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Get Out the Vote

23.5 x 32 mixed charcoal on paper

The right to vote is one of the most cherished rights of citizenship in the United States and the basis of the American democratic form of government. Yet, throughout America’s history, African Americans have been denied that basic right. African Americans in the early part of the 20th century, as well as in the 1960s had to fight to be included in the American democratic process.

The 15th Amendment to the Constitution, adopted in 1870, guaranteed the right to vote regardless of race, color, or previous condition of servitude. Yet, the amendment alone did not ensure African Americans the right to vote. With the collapse of Reconstruction and the imposition of government-sanctioned segregation laws, many southern states used a variety of techniques – including literacy tests, poll taxes, intimidation, threats, and violence – to keep African Americans from voting. The drive to win meaningful access to the franchise was therefore among the Civil Rights Movement’s top priorities.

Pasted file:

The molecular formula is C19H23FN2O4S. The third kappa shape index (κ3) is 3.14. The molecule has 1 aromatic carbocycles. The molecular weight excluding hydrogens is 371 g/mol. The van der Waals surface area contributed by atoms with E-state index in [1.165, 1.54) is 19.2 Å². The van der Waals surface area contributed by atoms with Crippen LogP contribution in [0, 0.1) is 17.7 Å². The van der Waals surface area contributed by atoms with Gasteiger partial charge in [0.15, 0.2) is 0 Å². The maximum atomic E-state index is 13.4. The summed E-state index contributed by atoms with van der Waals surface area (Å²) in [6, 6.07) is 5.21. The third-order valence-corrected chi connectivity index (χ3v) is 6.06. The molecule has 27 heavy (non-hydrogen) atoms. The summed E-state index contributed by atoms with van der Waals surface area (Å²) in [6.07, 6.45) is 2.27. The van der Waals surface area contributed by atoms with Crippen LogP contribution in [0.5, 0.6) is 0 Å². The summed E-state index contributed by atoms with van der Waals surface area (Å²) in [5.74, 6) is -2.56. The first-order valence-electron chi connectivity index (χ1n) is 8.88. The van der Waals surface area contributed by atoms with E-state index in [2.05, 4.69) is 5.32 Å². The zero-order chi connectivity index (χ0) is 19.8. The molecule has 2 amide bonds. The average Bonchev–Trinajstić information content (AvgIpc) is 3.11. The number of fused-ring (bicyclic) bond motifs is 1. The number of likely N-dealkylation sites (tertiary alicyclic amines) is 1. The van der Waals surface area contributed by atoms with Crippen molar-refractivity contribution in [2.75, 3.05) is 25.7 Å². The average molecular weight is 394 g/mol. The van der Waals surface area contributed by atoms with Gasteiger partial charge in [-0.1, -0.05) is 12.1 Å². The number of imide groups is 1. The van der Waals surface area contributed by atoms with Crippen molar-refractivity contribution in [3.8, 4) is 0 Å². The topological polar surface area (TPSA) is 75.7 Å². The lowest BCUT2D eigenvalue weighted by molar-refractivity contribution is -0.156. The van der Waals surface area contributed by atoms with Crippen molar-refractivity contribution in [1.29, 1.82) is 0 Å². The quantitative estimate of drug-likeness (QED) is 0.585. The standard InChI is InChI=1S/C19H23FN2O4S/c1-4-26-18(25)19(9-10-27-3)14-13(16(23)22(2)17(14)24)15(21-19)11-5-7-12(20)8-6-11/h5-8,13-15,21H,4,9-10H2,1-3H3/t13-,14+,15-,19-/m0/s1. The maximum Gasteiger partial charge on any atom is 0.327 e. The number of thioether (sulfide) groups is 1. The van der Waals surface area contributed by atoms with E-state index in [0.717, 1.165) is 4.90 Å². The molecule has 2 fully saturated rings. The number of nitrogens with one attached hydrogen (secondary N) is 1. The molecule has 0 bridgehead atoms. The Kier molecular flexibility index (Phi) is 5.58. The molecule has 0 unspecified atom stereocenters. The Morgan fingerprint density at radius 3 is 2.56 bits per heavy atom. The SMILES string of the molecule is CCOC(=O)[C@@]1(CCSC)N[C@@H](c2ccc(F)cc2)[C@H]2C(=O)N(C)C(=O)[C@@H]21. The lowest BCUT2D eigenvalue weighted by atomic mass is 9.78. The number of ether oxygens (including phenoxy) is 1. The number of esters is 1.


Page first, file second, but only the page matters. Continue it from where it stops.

Despite these actions, over the following years, African American voter registration campaigns rapidly grew. “Get Out the Vote” campaigns were organized throughout the American South to motivate political participation and increase levels of voter turnout among disenfranchised African Americans. These campaigns helped register African American voters and build community organizations that could win a share of political power in the states.

In “Get Out The Vote,” Washington depicts a large group of African Americans who have shown up to the County Registrar to register to vote. Although unprovoked violence from segregationists often followed efforts by Blacks to exercise their constitutional right to vote, this group of citizens have come out in large numbers to demonstrate their commitment to exercising their rights. The gathering of so many people to register was not only a political effort, it was also social one. As the registration line stretches across the image, in the foreground, individuals who have already registered to vote socialize together and enjoy each other’s company, knowing that they share an understanding of the significance of the matters at hand.


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